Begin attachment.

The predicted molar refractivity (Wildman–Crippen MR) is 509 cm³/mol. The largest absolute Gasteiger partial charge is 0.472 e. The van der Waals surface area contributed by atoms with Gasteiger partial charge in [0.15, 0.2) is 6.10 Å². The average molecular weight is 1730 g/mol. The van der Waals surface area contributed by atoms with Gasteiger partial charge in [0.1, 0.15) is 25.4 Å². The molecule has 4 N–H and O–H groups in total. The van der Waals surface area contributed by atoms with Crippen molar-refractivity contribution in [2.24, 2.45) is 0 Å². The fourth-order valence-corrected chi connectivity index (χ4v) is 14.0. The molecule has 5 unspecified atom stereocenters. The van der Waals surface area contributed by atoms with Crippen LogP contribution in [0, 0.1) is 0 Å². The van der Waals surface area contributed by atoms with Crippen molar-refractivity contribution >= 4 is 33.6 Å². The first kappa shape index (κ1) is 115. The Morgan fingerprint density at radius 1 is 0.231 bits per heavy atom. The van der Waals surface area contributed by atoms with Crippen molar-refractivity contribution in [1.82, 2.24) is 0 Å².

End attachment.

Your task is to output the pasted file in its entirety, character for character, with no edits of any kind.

The predicted molar refractivity (Wildman–Crippen MR) is 509 cm³/mol. The largest absolute Gasteiger partial charge is 0.472 e. The van der Waals surface area contributed by atoms with Gasteiger partial charge in [0.15, 0.2) is 6.10 Å². The average molecular weight is 1730 g/mol. The van der Waals surface area contributed by atoms with Gasteiger partial charge in [0.1, 0.15) is 25.4 Å². The molecule has 4 N–H and O–H groups in total. The van der Waals surface area contributed by atoms with Crippen molar-refractivity contribution in [2.24, 2.45) is 0 Å². The fourth-order valence-corrected chi connectivity index (χ4v) is 14.0. The molecule has 5 unspecified atom stereocenters. The van der Waals surface area contributed by atoms with Crippen LogP contribution in [0, 0.1) is 0 Å². The van der Waals surface area contributed by atoms with Crippen molar-refractivity contribution >= 4 is 33.6 Å². The first kappa shape index (κ1) is 115. The Morgan fingerprint density at radius 1 is 0.231 bits per heavy atom. The van der Waals surface area contributed by atoms with Crippen molar-refractivity contribution in [1.82, 2.24) is 0 Å².